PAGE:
Ross Runkel is a professor at the Willamette University College of Law, and he has put together a really outstanding Web site for labor and employment law. Be sure to check out his “unofficial” NLRB and EEOC Web pages, which provide links to most of the resources at the official pages, as well as to other resources. He also has extensive pages devoted to recent developments in labor law, employment law, employment discrimination, and labor arbitration.
Labor law practitioners will find his free e-mail services particularly useful. You may sign up for periodic updates on recent developments in labor and employment law, and for electronic mailings of NLRB staff summaries of NLRB decisions.
Finally, if you’re interested in U.S. Supreme Court decisions regarding labor and employment law, Professor Runkel has a page listing decisions in 1997 and 1998, as well as a list of labor and employment law cases currently on the Supreme Court’s docket. He provides summaries of these cases, and for most decisions, links to the full-text opinions, too.
It may not appear so at first glance, but there is a wealth of material available at this site. The publications section provides access to many conference papers and committee reports, mostly in WordPerfect format.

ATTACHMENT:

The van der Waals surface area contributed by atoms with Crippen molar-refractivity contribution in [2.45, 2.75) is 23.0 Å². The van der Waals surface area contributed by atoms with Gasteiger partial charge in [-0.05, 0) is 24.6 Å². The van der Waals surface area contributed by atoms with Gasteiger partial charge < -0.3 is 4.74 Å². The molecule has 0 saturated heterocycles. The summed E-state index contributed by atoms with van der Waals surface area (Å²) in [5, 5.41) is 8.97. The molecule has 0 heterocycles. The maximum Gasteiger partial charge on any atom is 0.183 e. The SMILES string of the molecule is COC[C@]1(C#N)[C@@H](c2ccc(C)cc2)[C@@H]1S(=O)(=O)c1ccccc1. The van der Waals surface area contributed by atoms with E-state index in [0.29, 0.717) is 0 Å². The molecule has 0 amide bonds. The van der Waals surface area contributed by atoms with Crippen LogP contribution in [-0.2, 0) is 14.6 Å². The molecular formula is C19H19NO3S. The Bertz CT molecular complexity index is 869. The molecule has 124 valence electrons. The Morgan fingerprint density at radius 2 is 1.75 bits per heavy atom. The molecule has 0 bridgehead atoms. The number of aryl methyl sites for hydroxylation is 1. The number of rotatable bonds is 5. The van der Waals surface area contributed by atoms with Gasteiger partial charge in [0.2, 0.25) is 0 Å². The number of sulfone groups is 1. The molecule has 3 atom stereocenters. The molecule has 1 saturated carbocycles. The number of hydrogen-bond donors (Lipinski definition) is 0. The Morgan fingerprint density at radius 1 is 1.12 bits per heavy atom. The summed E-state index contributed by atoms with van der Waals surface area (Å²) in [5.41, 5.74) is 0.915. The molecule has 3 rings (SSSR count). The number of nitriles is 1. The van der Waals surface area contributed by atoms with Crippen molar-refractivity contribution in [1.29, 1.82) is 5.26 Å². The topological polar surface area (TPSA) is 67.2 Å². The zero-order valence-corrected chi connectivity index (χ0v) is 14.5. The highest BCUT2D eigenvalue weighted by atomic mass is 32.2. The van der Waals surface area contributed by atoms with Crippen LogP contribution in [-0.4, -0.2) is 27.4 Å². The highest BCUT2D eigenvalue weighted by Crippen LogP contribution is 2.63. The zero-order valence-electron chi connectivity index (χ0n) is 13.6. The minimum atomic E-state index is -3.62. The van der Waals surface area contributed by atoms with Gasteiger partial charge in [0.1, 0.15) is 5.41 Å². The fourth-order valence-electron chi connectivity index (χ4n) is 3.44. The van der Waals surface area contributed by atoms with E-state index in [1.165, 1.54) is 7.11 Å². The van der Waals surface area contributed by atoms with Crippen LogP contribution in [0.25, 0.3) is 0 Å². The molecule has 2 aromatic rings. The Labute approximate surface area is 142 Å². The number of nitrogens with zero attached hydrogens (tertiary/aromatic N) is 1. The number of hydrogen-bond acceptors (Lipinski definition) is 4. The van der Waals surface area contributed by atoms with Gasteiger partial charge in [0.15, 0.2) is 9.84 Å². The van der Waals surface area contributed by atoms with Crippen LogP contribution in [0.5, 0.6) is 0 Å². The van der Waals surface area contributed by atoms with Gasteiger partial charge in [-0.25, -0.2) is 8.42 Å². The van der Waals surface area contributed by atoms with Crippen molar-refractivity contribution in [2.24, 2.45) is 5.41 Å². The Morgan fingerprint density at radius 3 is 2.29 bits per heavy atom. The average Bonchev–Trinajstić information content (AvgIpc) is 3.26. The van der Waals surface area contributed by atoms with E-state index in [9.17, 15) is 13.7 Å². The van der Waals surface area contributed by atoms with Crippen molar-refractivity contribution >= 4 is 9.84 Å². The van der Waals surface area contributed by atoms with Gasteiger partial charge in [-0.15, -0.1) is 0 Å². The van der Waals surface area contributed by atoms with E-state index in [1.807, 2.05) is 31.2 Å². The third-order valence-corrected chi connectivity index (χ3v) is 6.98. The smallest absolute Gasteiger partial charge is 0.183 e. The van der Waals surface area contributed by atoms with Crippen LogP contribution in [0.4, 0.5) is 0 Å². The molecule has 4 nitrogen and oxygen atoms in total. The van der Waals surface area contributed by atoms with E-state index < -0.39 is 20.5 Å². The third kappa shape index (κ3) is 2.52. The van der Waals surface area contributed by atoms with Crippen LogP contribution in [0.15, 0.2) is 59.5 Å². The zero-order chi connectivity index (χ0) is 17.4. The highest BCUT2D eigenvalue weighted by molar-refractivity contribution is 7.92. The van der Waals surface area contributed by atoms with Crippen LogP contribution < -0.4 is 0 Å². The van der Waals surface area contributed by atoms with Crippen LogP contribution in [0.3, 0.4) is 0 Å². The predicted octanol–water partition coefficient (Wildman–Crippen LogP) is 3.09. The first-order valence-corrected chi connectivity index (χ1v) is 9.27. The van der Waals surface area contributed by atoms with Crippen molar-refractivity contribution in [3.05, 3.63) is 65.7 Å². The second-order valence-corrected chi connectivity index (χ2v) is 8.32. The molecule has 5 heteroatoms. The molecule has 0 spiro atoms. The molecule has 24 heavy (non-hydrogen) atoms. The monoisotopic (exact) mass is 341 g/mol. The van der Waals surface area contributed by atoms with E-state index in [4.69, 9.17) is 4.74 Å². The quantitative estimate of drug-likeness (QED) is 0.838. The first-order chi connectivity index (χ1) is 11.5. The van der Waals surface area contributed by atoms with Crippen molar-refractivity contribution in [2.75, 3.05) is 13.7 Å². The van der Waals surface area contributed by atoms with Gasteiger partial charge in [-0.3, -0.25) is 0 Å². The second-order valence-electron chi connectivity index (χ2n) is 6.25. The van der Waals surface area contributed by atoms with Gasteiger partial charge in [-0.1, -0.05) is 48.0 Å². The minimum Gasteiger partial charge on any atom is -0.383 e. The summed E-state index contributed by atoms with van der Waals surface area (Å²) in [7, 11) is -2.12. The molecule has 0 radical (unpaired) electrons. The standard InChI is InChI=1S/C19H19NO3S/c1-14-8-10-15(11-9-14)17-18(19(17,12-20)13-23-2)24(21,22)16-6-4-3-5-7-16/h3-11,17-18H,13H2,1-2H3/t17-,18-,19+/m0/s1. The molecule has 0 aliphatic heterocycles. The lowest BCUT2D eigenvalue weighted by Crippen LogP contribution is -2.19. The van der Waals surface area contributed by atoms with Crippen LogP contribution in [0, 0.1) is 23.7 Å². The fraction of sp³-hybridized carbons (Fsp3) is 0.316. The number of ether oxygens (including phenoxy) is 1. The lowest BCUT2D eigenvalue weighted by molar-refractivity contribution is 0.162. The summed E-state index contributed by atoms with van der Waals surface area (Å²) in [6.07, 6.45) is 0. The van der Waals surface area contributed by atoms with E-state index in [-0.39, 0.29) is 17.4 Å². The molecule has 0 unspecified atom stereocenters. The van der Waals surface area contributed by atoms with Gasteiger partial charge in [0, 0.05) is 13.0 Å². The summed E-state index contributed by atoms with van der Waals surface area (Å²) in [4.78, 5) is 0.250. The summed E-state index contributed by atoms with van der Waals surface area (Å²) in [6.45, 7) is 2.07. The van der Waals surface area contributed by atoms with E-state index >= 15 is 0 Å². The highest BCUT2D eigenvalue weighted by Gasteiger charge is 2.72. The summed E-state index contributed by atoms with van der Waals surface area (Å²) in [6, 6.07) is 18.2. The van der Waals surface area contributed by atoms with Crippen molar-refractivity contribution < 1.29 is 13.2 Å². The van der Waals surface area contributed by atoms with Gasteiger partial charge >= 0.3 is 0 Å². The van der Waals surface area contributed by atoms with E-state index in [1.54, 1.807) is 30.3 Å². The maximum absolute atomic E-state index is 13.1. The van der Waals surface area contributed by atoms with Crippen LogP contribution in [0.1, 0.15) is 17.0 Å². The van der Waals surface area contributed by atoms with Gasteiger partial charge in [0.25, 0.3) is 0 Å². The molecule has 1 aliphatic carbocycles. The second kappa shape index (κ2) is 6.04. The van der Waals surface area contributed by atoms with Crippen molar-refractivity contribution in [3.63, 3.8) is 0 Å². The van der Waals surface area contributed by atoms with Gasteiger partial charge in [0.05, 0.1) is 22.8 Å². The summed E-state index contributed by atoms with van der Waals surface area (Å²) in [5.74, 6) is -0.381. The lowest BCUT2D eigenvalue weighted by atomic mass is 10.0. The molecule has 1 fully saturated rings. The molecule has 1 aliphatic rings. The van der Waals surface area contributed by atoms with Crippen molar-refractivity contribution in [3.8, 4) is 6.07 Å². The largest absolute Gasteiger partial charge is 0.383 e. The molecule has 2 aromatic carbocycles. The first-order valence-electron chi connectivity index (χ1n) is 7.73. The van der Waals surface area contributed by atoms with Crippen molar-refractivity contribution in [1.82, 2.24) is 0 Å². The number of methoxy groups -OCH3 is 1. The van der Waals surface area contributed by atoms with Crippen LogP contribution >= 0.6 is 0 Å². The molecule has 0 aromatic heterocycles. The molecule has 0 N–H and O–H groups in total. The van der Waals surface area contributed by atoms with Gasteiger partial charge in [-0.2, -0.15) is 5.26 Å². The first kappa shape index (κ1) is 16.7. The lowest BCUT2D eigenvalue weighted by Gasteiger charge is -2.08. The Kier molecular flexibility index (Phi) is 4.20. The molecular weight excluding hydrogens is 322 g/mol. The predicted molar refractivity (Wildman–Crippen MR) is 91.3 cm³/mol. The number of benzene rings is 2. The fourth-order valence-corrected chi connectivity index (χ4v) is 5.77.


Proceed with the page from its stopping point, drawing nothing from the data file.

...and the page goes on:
This site is not specifically devoted to labor law — it is designed for labor issues generally, with a focus on workers’ rights. Still, it is a site no labor law researcher should be unaware of, and it is particularly good for news and current issues.
[email protected](Cornell’s School of Industrial and Labor Relations)
Institute of Industrial Relations(University of California, Berkeley)
The information at this site is similar to what you will find at Cornell’s School of Industrial and Labor Relations. Be sure to see the publications section of the site.
Need statistics regarding the labor market? This is the place to start.
Also, don’t miss the Office of Administrative Law Judges Law Library section of this site. It contains a wealth of information, including selected full-text labor law decisions.
This site provides overviews of basic labor and employment law issues. It’s an excellent resource for someone new to this field of law.
This is not a comprehensive list. For the closest thing to a comprehensive list, see the labor and employment law mega pages listed previously. This list is provided to give you an idea of the variety of labor and employment related resources that are available.
- Employment News (from Arent Fox)
- Venable’s Workplace Labor Update
- Federal Labor Relations Authority (FLRA)